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Republicans Object to Parts of National Broadband Plan

Now that the FCC has submitted its national broadband plan recommendations to Congress, the politics are kicking into high gear.

The House Energy and Commerce Committee on Thursday held a hearing that saw unhappy Republicans complain about certain provisions. For one thing, they don’t like that the plan doesn’t say no to reclassifying broadband as a common carrier service, like phone service.

“The worst idea I’ve heard in years is reclassification,” Rep. Joe Barton, R-Texas, said, according to PC World. “I don’t want to regulate broadband like we regulated telephone service in the 1930s.”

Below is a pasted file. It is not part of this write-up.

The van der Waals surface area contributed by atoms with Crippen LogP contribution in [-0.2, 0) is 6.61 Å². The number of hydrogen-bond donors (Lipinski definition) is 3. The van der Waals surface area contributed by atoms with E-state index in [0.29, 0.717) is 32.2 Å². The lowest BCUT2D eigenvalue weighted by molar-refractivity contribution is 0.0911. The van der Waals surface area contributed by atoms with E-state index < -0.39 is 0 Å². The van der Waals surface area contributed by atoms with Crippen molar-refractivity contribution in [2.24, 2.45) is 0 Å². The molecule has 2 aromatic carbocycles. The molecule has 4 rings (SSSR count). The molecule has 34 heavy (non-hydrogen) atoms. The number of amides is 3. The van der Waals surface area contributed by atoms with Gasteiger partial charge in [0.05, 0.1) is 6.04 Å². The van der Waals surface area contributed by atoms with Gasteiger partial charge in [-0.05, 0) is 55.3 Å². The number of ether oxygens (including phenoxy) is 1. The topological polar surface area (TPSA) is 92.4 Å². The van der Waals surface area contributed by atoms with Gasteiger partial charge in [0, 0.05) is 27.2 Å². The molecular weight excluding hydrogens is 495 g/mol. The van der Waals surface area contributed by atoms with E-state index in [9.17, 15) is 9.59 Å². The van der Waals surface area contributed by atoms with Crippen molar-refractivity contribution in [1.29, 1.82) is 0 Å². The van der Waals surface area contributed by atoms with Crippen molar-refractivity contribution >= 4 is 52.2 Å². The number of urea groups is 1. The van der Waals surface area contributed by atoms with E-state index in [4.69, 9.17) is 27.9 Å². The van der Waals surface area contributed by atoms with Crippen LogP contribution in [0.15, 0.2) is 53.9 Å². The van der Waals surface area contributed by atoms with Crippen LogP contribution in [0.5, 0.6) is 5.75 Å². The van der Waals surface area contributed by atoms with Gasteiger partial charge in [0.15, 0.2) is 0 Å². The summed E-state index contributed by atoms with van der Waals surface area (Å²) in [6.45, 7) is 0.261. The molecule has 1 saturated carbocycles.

Public interest groups including Public Knowledge want more stringent government oversight of high-speed Internet so consumers are guaranteed protections such as net neutrality.

Other Republicans protested the FCC’s proposal that broadband providers be required to share their networks with rivals, and still others questioned whether a national broadband plan is even needed.

Meanwhile, the Senate Commerce Committee, meanwhile, has postponed its scheduled March 23 hearing on the national broadband plan to April 14. Members have not said why they changed the date, and so abruptly, but observers think it has to do with the health care reform bill.


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